Land of the Pilgrims’ Pride: America is An Exceptional Nation
October 18, 2012
Harsanyi : Hi I’m David Harsanyi from Human Events. Happy to be here with Callista Gingrich, author of Land of the Pilgrims’ Pride, a new children’s book. Thank you for being here.
Gingrich: Thank you for having me.
Harsanyi: Tell us a little bit about why you wrote the book.
Gingrich: I wrote this book because I love America, and I believe our country is truly an exceptional nation. I think it is more important now than ever that our children understand why we are such a special nation.
Harsanyi: It’s a history book in a sense, right?
Gingrich: It is.
Harsanyi: I have two young girls, and I sometimes find it hard to find books that teach them history. Books that are accessible to that age. And moreover ones that aren’t sort of imbued with some left-wing message about the country. So did you think about that when you wrote it?
Gingrich: Yes. There are few books for 4-8 year olds about our American history. In this book, Land of the Pilgrims’ Pride, Ellis the Elephant, the main character in the book, discovers how our country began as he looks at our thirteen original colonies. Colonial America is a vitally important time in our history. It’s a time that is large and often unknown. It’s a time when our characteristics and traits as Americans were shaped. And it is so important for our children to understand how we were shaped as a nation.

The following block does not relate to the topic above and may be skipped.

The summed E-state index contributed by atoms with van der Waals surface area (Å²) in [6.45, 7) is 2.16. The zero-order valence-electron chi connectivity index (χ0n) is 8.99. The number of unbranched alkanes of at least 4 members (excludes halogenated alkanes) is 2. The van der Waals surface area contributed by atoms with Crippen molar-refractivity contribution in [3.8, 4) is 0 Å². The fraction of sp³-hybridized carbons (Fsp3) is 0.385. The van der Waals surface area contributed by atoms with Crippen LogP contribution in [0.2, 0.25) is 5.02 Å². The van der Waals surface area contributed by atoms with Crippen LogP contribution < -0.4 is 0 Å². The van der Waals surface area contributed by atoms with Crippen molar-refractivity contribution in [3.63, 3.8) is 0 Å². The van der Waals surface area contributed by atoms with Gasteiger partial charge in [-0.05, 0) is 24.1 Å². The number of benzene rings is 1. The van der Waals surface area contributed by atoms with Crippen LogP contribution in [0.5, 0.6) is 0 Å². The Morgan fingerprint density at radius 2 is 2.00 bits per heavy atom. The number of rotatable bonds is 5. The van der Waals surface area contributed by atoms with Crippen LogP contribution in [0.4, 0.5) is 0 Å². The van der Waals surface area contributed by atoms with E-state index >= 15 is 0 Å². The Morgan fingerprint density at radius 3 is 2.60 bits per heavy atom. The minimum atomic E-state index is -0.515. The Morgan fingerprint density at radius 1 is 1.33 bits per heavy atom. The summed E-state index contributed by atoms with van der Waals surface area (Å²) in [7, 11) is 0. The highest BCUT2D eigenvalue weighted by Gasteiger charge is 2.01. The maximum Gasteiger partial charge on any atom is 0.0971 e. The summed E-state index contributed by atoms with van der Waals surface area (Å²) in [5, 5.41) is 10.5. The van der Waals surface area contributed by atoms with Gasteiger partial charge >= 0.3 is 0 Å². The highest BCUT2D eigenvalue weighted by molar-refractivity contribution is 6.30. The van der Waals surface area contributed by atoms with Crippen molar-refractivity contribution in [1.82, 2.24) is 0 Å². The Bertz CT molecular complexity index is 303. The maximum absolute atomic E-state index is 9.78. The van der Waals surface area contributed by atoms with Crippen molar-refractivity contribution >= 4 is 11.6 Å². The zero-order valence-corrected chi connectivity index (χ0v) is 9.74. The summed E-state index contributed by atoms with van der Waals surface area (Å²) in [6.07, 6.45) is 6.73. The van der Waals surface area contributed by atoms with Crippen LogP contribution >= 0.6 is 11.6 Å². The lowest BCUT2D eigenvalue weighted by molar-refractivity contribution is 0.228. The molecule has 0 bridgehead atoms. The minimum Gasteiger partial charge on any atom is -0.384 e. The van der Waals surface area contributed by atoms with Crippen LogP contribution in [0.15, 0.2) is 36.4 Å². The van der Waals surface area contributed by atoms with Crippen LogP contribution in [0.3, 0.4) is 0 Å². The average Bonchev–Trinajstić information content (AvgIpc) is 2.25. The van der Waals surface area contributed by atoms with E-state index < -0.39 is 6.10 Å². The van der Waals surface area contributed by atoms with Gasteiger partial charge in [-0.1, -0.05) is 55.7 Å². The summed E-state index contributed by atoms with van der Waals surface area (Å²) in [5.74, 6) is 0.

Harsanyi: Absolutely. I actually learned a few things about our colonies reading this book. It’s interesting because it’s not too heavy for kids, but it doesn’t dumb history down, as you often see. I also noticed in the back you can research a little more on each colony.
Gingrich: There’s a fabulous resource section in the back of the book, which gives parents and teachers a little more information and a little more detail about the history, as well as places people may want to visit.
Harsanyi: Did you learn anything writing this book?
Gingrich: I learned a lot of things. One of the things that surprised me was in the colony of New Hampshire there was a rule that every village with 50 or more people would have its own school. So they placed a very high value on education early on in the colony.
Harsanyi: Absolutely. You’ve been traveling around the country to share this book. I’ve seen you on TV and in various places. What is the reaction generally from people?
Gingrich: Kids love Ellis the Elephant, and they love history. I spent the past year traveling and reading my first book, Sweet Land of Liberty, to kids in libraries, and schools, and hospitals, and I was always reminded that kids are smart and they are eager to learn. The more they learn about America, the more they love America.
Unfortunately many of our schools are not teaching American history. Rather they are teaching a revisionist, or politically correct version of our history. As we look at recent studies, it’s very sobering. A majority of fourth graders can’t identify Jamestown as our first English settlement. Most fourth graders don’t know why the pilgrims left England and fewer than a third of eighth graders know why the colonies fought England during the Revolutionary War. So we have a lot of catching up to do, and we owe it to our kids to give them tools, so they know what it means to be American.
Harsanyi: Very true, and you actually don’t have to go to children. You see interviews with adults sometimes, and they don’t understanding about history, especially the founding history. So this is maybe helpful for them as well.
Now when kids read things like this it spurs their interest in learning more history. Do you plan on following this up with another book?
Gingrich: Well, Ellis is very interested in learning about the American Revolution, so that’s where we would like to take the series.
Harsanyi: Well, thank you for being here. It’s a great book, and everyone should grab a copy at their local book store or Amazon.
Gingrich: Thanks, David.